When was the last time I heard the sound of silence?
A sound devoid of distracting human voices, incessant buzzing of phones and noisiness of everyday life?
Imagine, instead, the acoustics of a storm approaching and then dying down, a hidden waterfall and even a croaking frog.
Imagine listening to this all 24 hours of the day.
This is the soundscape of the Como Shambhala Estate, a wellness retreat near Ubud, Bali.
When I arrive with my shoulders tense from work stress and my eyes lacklustre from too little sleep, I do not expect to slip into relaxation mode easily.
The phone is still clutched tightly in my hand when I begin my three-day here and my overactive mind is still making umpteen to-do lists.
It is the "silence" that calms me first. I hear it in the bells rung by local village children who come by the retreat to sing and play music every Sunday.
And then the sight of a lush green valley; the scent of freshly fallen pink clove flowers from a tall spice tree in the estate; and the flavours of dishes designed to provide the body with balance - all these play on my senses.
Collectively, these sensory experiences lull me, so that I become more open to the peace and tranquillity, the silence and sounds of Bali.
I allow myself to immerse in my new world as if soaking in the oils of a relaxing Balinese massage with its long, nurturing strokes.
As my five senses get in tune with the environment, I begin to notice the merging of the traditional with the modern, and of man and nature, in small touches around the estate and in the design of the place.
The sarong-clad Indonesian who drives me to my villa on a golf cart points to a Balinese temple on one of the slopes of the retreat.
A few steps up from its fluttering prayer flags and burning incense sticks is the vitality pool, where guests can join a hydrotherapy programme and use multiple types of water jets to massage the body.
The roof of the vitality pool is thoughtfully crafted to go around the trunk of a large tree to let it grow unencumbered. It is a rare instance of man making way for nature and that image stays with me for a long time.
This pool shares space with the recreational pool and, together with the temple, the trio appear to be situated on three different steps of the property, akin to a rice terrace, which is synonymous with Bali.
This journey of discovery continues at lunch at the Glow restaurant, one of the two restaurants on the estate.
The contemporary-style open- on-all-sides Glow is a perfect contrast to the traditional Javanese design of the second restaurant, named Kudus House. Glow offers Como Shambhala's nutritional menu, comprising unique and holistic recipes made with raw and cooked ingredients, while Indonesian food is served in Kudus House.
At Glow, I enjoy a crunchy Caesar salad where avocado and dehydrated cashew nut and seed chunks take the place of chicken and croutons.
And amid the well-stocked drinks list are refreshing blends such as one with pineapple, papaya, orange, fennel and mint to aid digestion. There is also a turmeric-tamarind-honey booster, a traditional drink found in Balinese homes.
Local traditions and people have a place of importance here.
This is evident in the presence of the temple on the grounds and the Sunday gathering of village children. The retreat is also home to one of the eight most sacred springs in Bali.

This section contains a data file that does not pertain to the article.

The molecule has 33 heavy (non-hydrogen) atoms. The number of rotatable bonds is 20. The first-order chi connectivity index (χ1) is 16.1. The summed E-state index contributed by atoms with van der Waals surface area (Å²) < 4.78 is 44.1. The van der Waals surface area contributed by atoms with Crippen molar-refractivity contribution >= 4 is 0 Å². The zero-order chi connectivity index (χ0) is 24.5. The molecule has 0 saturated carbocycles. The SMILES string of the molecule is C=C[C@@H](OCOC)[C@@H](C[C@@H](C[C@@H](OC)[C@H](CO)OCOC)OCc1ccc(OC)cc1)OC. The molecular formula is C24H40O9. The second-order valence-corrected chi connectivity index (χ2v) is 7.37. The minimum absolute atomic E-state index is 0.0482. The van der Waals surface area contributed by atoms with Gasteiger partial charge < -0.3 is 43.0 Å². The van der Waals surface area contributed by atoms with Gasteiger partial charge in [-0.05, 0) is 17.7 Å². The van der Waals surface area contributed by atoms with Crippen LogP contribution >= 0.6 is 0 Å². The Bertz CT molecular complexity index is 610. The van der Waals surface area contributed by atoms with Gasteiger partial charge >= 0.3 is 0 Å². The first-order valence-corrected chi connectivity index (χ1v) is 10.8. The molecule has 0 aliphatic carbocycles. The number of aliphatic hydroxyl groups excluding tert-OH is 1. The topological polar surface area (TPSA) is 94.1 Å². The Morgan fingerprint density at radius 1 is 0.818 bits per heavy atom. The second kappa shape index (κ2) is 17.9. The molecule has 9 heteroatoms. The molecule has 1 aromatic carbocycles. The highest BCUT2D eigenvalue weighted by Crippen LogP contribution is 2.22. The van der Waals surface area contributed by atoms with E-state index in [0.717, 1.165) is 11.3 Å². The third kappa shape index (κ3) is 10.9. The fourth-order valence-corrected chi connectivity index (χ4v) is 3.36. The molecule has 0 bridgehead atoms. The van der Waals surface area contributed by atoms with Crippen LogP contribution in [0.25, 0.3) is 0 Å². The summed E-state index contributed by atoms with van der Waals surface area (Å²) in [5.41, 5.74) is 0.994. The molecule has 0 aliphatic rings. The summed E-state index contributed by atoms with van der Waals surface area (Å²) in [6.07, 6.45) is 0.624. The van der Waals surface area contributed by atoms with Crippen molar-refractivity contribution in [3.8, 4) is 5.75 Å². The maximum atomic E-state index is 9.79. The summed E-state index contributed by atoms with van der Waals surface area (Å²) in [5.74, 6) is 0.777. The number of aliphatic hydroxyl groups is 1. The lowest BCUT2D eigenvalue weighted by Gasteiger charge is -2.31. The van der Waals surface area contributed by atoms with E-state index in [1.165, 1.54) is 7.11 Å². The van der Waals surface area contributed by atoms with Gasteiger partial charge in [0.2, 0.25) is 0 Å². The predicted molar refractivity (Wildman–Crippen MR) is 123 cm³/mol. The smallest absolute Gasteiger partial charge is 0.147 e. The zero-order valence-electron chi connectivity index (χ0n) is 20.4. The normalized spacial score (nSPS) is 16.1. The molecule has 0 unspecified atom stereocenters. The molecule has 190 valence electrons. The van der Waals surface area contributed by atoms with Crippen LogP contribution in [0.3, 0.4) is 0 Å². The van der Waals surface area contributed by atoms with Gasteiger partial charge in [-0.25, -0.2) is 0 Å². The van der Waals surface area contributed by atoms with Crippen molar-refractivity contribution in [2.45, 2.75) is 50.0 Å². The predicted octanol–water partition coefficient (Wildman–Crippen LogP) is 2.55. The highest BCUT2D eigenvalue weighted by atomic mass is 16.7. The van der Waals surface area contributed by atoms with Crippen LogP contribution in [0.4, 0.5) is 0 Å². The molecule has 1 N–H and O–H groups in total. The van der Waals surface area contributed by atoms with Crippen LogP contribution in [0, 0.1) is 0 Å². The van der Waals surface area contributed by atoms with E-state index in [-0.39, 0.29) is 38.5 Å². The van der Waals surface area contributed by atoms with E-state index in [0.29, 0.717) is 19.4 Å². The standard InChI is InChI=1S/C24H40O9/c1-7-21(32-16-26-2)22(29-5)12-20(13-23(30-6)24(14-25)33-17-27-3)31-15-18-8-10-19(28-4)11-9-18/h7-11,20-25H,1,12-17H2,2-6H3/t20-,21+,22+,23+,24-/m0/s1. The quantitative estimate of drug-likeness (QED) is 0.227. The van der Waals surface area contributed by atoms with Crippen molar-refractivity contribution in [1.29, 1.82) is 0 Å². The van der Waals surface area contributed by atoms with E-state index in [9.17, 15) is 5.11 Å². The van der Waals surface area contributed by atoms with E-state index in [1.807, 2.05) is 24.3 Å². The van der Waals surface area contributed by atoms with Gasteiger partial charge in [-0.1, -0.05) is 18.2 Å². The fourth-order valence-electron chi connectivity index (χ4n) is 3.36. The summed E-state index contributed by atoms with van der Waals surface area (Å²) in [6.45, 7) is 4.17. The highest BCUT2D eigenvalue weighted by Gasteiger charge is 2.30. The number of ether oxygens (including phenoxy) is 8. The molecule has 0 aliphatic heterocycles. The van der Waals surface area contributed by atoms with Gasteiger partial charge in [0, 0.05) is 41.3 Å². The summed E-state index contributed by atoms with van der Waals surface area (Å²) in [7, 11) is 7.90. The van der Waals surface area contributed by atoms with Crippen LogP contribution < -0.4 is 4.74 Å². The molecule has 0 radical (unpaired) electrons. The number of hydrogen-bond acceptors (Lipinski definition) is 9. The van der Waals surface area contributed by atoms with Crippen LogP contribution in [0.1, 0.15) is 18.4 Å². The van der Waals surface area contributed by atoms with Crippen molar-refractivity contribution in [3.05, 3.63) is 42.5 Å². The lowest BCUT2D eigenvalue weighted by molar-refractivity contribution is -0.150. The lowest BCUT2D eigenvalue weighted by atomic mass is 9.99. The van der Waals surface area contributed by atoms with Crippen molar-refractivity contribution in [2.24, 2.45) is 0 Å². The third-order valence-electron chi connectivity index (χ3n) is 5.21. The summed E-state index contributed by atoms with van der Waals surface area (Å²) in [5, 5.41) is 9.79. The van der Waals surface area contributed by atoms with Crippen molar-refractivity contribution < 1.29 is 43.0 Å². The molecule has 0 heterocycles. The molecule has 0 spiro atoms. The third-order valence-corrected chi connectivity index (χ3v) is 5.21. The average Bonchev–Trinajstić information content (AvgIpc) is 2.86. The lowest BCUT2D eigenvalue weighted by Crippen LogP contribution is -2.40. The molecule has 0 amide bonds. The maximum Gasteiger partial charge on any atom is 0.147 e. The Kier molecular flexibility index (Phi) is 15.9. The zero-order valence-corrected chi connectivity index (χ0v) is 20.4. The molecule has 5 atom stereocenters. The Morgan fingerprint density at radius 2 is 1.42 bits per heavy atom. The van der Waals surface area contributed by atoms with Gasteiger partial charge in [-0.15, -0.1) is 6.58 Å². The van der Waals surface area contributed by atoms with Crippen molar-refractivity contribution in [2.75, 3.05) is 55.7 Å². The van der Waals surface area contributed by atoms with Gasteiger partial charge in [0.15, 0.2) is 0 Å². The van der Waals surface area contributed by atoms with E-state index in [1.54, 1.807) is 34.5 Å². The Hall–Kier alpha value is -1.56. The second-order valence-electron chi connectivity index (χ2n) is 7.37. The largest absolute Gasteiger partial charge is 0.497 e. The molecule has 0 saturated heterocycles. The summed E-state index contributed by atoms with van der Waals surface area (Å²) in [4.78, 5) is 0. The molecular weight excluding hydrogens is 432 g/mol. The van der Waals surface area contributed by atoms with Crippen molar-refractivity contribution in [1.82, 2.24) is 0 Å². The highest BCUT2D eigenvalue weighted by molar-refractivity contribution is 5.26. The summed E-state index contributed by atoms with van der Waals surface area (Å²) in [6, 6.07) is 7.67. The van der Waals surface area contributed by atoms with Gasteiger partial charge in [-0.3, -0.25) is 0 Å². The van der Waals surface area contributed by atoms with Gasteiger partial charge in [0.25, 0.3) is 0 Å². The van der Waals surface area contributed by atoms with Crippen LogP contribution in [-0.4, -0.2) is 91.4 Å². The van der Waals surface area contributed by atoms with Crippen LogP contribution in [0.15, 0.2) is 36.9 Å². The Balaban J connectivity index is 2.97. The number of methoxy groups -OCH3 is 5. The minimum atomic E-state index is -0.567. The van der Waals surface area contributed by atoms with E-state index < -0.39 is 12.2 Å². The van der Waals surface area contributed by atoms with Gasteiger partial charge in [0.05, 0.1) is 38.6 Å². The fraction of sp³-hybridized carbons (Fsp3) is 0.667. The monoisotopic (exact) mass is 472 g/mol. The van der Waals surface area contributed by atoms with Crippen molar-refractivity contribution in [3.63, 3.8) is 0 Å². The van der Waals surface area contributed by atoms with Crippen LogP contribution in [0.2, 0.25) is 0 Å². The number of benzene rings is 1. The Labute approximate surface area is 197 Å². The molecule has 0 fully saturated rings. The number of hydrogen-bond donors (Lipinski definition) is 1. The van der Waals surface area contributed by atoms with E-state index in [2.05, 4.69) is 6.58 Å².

It is not unusual to see villagers making their way to this spring to conduct Balinese rituals and prayers.
People from surrounding villages also find employment here. My guide for a two-hour walk around the 9ha property is Mudra. His father owned a plot of land that was later bought, along with adjacent plots, to house the Como retreat.
Major airlines fly from Singapore to Denpasar in Bali, including Singapore Airlines, SilkAir, Jetstar and Tiger. Flying time is about 2 hours and 45 minutes.
Room rates start at US$650 (S$942) for a Garden Room during the non-peak period and from US$700 in peak season, excluding 21 per cent government tax and service charge.
Our walk is more like a mini-trek, taking me up and down slippery slopes, steep steps and along the 75km Ayung river, the longest in Bali.
On the way, guests can enjoy a picnic on the river bank and watch white-river rafters bob by. Or they can walk up to the cool spring pools for a refreshing swim under a waterfall and the sky, as I do.
The mineral-rich water from the holy spring, referred to as The Source by the retreat, is used to fill the resort's pools.
Water and the other elements of fire, earth, wind and air are intertwined with the design of the estate.
They form the theme of the five residences here, each housing four or five Como suites that share a pool, dining area and lounge area.
The master suite of each residence may have its own special feature such as a private tub, a separate plunge pool or a day bed.
Whether I am indoors enjoying breakfast on the balcony of the suite or outdoors lying on a pool chair wrapped in a warm bath towel after an energising water therapy session, I indulge in the luxury of having the time to stop, breathe and experience.
As I emerge from the short stay at the retreat and prepare to return to a world where such luxuries are hard to come by, I find myself wondering: How difficult can it be to stop and listen and appreciate nature and respect traditions around us?
After all, this is a world within our world and it is up to us to find it even within the humdrum of our daily lives. That thought probably helps me keep my smile en route to Singapore.
When a delayed flight sees me cooling my heels at Denpasar airport in Bali for seven hours, I count my blessings and reach out for that quiet world within my world.
•The writer was hosted by Como Shambhala Estate in Bali.
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